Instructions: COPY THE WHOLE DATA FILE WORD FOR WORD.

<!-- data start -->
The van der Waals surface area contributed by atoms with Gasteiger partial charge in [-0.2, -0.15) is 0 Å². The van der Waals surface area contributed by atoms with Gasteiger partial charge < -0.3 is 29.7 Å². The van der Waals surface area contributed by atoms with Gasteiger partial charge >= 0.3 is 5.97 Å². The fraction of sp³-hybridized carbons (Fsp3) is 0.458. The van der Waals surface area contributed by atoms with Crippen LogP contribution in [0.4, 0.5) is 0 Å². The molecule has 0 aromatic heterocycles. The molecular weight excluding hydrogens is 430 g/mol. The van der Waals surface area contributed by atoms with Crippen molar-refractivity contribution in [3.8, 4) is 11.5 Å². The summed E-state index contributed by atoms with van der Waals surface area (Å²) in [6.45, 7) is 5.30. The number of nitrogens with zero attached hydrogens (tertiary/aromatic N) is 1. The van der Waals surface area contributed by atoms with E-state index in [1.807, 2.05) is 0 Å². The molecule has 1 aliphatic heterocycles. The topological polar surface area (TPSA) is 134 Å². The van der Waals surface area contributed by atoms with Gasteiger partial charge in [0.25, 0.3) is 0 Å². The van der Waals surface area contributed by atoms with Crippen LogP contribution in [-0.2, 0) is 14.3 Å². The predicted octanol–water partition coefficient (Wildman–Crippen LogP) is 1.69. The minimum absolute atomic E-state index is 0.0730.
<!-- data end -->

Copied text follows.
The van der Waals surface area contributed by atoms with Gasteiger partial charge in [-0.2, -0.15) is 0 Å². The van der Waals surface area contributed by atoms with Gasteiger partial charge < -0.3 is 29.7 Å². The van der Waals surface area contributed by atoms with Gasteiger partial charge >= 0.3 is 5.97 Å². The fraction of sp³-hybridized carbons (Fsp3) is 0.458. The van der Waals surface area contributed by atoms with Crippen LogP contribution in [0.4, 0.5) is 0 Å². The molecule has 0 aromatic heterocycles. The molecular weight excluding hydrogens is 430 g/mol. The van der Waals surface area contributed by atoms with Crippen molar-refractivity contribution in [3.8, 4) is 11.5 Å². The summed E-state index contributed by atoms with van der Waals surface area (Å²) in [6.45, 7) is 5.30. The number of nitrogens with zero attached hydrogens (tertiary/aromatic N) is 1. The van der Waals surface area contributed by atoms with E-state index in [1.807, 2.05) is 0 Å². The molecule has 1 aliphatic heterocycles. The topological polar surface area (TPSA) is 134 Å². The van der Waals surface area contributed by atoms with Gasteiger partial charge in [0.25, 0.3) is 0 Å². The van der Waals surface area contributed by atoms with Crippen LogP contribution in [-0.2, 0) is 14.3 Å². The predicted octanol–water partition coefficient (Wildman–Crippen LogP) is 1.69. The minimum absolute atomic E-state index is 0.0730.